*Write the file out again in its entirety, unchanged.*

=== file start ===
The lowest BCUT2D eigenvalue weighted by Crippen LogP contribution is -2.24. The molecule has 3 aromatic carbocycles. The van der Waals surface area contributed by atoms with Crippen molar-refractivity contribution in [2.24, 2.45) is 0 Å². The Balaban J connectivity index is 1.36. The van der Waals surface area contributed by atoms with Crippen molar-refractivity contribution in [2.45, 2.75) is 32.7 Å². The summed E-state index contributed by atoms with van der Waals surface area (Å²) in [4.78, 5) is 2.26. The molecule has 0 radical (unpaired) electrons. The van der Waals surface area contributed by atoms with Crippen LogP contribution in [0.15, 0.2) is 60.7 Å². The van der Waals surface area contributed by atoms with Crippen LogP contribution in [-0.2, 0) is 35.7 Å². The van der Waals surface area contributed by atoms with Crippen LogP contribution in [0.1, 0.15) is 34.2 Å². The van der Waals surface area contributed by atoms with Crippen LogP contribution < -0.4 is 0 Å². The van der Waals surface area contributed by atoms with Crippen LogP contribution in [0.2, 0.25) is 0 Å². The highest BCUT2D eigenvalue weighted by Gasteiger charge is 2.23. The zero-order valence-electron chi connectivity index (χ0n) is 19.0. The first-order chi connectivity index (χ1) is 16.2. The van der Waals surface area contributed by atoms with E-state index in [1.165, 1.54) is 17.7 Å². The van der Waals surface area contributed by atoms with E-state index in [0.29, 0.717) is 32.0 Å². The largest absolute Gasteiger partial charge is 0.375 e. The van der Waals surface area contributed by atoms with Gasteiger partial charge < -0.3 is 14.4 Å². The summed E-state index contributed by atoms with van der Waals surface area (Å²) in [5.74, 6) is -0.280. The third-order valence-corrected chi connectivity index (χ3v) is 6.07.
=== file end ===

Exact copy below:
The lowest BCUT2D eigenvalue weighted by Crippen LogP contribution is -2.24. The molecule has 3 aromatic carbocycles. The van der Waals surface area contributed by atoms with Crippen molar-refractivity contribution in [2.24, 2.45) is 0 Å². The Balaban J connectivity index is 1.36. The van der Waals surface area contributed by atoms with Crippen molar-refractivity contribution in [2.45, 2.75) is 32.7 Å². The summed E-state index contributed by atoms with van der Waals surface area (Å²) in [4.78, 5) is 2.26. The molecule has 0 radical (unpaired) electrons. The van der Waals surface area contributed by atoms with Crippen LogP contribution in [0.15, 0.2) is 60.7 Å². The van der Waals surface area contributed by atoms with Crippen LogP contribution in [-0.2, 0) is 35.7 Å². The van der Waals surface area contributed by atoms with Crippen LogP contribution in [0.1, 0.15) is 34.2 Å². The van der Waals surface area contributed by atoms with Crippen LogP contribution < -0.4 is 0 Å². The van der Waals surface area contributed by atoms with Crippen LogP contribution in [0.2, 0.25) is 0 Å². The highest BCUT2D eigenvalue weighted by Gasteiger charge is 2.23. The zero-order valence-electron chi connectivity index (χ0n) is 19.0. The first-order chi connectivity index (χ1) is 16.2. The van der Waals surface area contributed by atoms with E-state index in [1.165, 1.54) is 17.7 Å². The van der Waals surface area contributed by atoms with E-state index in [0.29, 0.717) is 32.0 Å². The largest absolute Gasteiger partial charge is 0.375 e. The van der Waals surface area contributed by atoms with Gasteiger partial charge < -0.3 is 14.4 Å². The summed E-state index contributed by atoms with van der Waals surface area (Å²) in [5.74, 6) is -0.280. The third-order valence-corrected chi connectivity index (χ3v) is 6.07.